Medical Assistance Mission Brings Relief to Afghan Villagers
By Army Sgt. Michael Nyeste
Special to American Forces Press Service
BAGRAM AIRFIELD, Afghanistan, Oct. 16, 2008 The rooms of an abandoned school once used to help children learn were recently used to help Afghans heal.
An Afghan boy holds a soccer ball given to him during a Special Forces medical civic action program in the Arghandab district of Afghanistan’s Kandahar province, Sept. 22, 2008. U.S. Army photo
(Click photo for screen-resolution image);high-resolution image available.
Afghan forces and their U.S. Special Forces partners provided humanitarian assistance to the people of Arghandab district of Afghanistan’s Kandahar province through a medical civic action program Sept. 22.
“We brought something to the area they just can’t get: health care,” said an Army surgeon with Combined Joint Special Operations Task Force Afghanistan. By policy, Special Forces team members’ names aren’t released.
Afghan and coalition medics quickly went to work setting up stations in the abandoned schoolhouse. Once medical, dental and humanitarian aid stations were set up, villagers began to trickle in. As word about the treatment center began to spread, the villagers arrived in droves to receive medical attention and aid.
Doctors and medics treated numerous cases of dehydration, malnourishment, infections and skin abrasions, as well as other symptoms and sicknesses, the officer said.
“We couldn’t cure everything, but we could diagnose and advise them where to go for further treatment,” the officer added. “Things like ear infections we could cure virtually on the spot. If they didn’t see us, they wouldn’t have had access to the medication to treat minor infections before they reached a more advanced, serious state.”
Though the doctors and medics do everything they can to help, some problems are just out of their reach.
“I think the worst part of the day was seeing a baby that was prematurely born,” said a combat medic. “It doesn’t look like he’s going to make it. It breaks my heart seeing so many kids and knowing there’s some you can’t help.”
Although some patients require more advanced medical treatment, the ones the team could help immediately make it all worthwhile, the medic said.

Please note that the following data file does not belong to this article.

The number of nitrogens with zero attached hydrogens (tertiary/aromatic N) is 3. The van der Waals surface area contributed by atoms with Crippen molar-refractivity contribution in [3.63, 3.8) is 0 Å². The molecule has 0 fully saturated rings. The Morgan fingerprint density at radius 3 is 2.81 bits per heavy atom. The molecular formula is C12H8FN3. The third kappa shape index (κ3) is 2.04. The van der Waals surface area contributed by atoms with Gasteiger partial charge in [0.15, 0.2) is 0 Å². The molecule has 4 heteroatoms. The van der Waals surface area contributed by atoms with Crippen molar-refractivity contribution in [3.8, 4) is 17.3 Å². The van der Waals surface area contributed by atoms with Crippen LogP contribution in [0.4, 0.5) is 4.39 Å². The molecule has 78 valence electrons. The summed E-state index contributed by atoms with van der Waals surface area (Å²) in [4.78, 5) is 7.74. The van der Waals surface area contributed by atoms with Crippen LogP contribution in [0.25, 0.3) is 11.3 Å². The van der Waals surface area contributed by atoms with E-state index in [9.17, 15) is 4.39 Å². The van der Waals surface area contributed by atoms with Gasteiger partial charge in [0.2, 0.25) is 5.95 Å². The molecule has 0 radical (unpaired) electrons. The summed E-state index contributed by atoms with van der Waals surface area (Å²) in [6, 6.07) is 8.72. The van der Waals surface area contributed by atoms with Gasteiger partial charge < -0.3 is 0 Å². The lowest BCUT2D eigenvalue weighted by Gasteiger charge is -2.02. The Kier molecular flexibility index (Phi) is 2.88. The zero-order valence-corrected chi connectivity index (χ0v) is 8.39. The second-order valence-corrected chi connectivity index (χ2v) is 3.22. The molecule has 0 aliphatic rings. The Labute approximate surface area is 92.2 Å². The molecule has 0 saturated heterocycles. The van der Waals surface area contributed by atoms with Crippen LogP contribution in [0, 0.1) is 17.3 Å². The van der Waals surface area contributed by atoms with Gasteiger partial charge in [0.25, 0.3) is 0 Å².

“When they say ‘thank you,’ when they are grateful, that’s the most rewarding,” the medic said. “Making those kids’ lives a little better and a little easier is what it’s all about.”
The Afghans also received dental care.
“We saw a lot of stained teeth and cavities,” said another medic who performed dental work. “We pulled a few teeth. The adults had a lot of decay.”
In addition to dental care, the medics also showed villagers how to prevent tooth decay by teaching them how to properly care for their teeth.
“I would choose a thousand times over to teach the basics of dental hygiene instead of pulling teeth,” the medic said.
Villages also received humanitarian assistance items, including rice, beans, flour, toothbrushes, toothpaste, blankets, shoes, health awareness posters, backpacks and soccer balls, the officer said.
“We were expecting roughly 400 people to come through, but approximately 850 showed up, 500 of which were kids,” the officer said. “We had to go back to the firebase to get more supplies to hand out to meet the overwhelming demand. Everyone that came in walked away with something that they needed. I’m just glad we could do something to make their lives a little better.”
The villagers weren’t the only ones who walked away with something.
“I had a little girl say ‘thank you,’” the officer said. “That was really special. It just made my day.”
(Army Sgt. Michael Nyeste serves in the Task Force 71 Public Affairs Office.)